The Canada C3 ship is travelling along the three coasts of the country in 150 days.
More than 5,000 people applied to travel aboard the ship and approximately 200 people were selected to join one of the 15 legs of the journey.
For Cyndi Peal, a commercial fishing deck hand based out of Prince Rupert, there were no applications necessary — just pure chance.
Peal’s cousin was on Leg 12, from Tuktoyaktuk to Prince Rupert, and she was hoping to meet up with him when the ship arrived. Peal is also in her second year at the Vancouver Island University in the coastal stewardship technician training program. She had just completed training in Hakai, Bella Bella, where she learned more about the Canada C3 boat there.
On Saturday, Sept. 30, Peal went down to Cow Bay Marina to meet her cousin, but then decided to take a tour of the ship while she waited for him to finish lunch.
“I met a couple of the workers on the crew. I got chatting with them and told them about the fishing and I told them about the training and that I had just gotten off the boat. Some of the crew overheard and said, ‘What are you doing for the next 10 days? Do you want to join us?’” Peal said at the community meet-and-great organized by Hecate Strait Employment Development Society on Sunday, Oct. 1.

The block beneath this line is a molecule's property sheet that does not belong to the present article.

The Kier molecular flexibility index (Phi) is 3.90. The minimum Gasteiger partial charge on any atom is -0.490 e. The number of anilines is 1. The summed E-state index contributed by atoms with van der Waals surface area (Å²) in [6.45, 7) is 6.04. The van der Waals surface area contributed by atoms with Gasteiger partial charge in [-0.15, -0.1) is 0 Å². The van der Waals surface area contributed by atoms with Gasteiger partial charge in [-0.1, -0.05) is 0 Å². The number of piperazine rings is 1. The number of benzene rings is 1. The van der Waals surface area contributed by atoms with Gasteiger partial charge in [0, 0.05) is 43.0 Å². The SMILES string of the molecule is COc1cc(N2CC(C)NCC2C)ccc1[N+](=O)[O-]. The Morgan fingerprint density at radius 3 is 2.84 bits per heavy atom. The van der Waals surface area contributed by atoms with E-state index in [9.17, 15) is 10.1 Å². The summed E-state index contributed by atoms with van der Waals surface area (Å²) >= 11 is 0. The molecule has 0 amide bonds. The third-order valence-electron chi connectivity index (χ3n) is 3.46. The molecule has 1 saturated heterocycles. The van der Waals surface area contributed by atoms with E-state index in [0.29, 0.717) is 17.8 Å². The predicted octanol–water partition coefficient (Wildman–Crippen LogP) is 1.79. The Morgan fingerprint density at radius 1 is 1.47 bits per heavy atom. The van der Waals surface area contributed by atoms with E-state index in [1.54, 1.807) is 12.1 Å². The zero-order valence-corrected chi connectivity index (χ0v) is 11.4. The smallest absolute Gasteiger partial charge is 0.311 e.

There was a space available and she was invited to join the ship for Leg 13. Although she has travelled up and down the coast for the past seven years, she’s never been to Haida Gwaii and she’s looking forward to exploring the area on Leg 13 with the rest of the crew and participants.
“Everyone is coming from different places and different points, even in their lives. I can immediately see the respect for each other and also for First Nations communities and that’s going to be a key in getting everyone to feel more accepted and welcomed,” Peal said.
Most of the participants for Leg 13 arrived on Sunday. Hecate Strait collaborated with other businesses to host a welcome event for members of Canada C3. Crew will also visit Charles Hays Secondary School and Pineridge Elementary School on Monday, Oct. 2 before heading to Haida Gwaii in the evening.
Canada C3 began its journey in Toronto on June 1 and will end in Victoria on Oct. 28.
The expedition is one of the biggest Canada 150 signature projects that aims to share stories from Indigenous people in the north and along the eastern and western coastlines. It is intended to build a deeper understanding of Canada’s northern and coastal history, and to expand knowledge of its diverse and remote environment.